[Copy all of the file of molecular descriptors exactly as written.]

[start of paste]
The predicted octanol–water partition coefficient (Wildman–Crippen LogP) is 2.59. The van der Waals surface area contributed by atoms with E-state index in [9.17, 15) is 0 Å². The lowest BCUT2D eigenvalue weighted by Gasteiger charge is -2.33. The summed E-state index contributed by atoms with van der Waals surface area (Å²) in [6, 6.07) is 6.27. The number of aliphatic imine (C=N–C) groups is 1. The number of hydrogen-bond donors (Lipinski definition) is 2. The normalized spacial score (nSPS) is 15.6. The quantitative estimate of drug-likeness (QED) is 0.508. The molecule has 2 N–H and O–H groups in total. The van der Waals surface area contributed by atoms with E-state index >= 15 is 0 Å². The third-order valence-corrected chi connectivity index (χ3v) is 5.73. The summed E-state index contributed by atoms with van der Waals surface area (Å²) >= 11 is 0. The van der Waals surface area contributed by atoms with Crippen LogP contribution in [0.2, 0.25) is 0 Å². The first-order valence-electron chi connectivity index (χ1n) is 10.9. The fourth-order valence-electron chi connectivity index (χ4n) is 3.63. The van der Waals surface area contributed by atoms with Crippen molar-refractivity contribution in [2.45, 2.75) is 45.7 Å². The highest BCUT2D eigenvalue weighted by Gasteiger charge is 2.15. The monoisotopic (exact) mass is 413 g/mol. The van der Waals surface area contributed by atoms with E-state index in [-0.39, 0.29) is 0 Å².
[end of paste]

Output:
The predicted octanol–water partition coefficient (Wildman–Crippen LogP) is 2.59. The van der Waals surface area contributed by atoms with E-state index in [9.17, 15) is 0 Å². The lowest BCUT2D eigenvalue weighted by Gasteiger charge is -2.33. The summed E-state index contributed by atoms with van der Waals surface area (Å²) in [6, 6.07) is 6.27. The number of aliphatic imine (C=N–C) groups is 1. The number of hydrogen-bond donors (Lipinski definition) is 2. The normalized spacial score (nSPS) is 15.6. The quantitative estimate of drug-likeness (QED) is 0.508. The molecule has 2 N–H and O–H groups in total. The van der Waals surface area contributed by atoms with E-state index >= 15 is 0 Å². The third-order valence-corrected chi connectivity index (χ3v) is 5.73. The summed E-state index contributed by atoms with van der Waals surface area (Å²) >= 11 is 0. The van der Waals surface area contributed by atoms with Crippen LogP contribution in [0.2, 0.25) is 0 Å². The first-order valence-electron chi connectivity index (χ1n) is 10.9. The fourth-order valence-electron chi connectivity index (χ4n) is 3.63. The van der Waals surface area contributed by atoms with Crippen molar-refractivity contribution in [2.45, 2.75) is 45.7 Å². The highest BCUT2D eigenvalue weighted by Gasteiger charge is 2.15. The monoisotopic (exact) mass is 413 g/mol. The van der Waals surface area contributed by atoms with E-state index in [-0.39, 0.29) is 0 Å².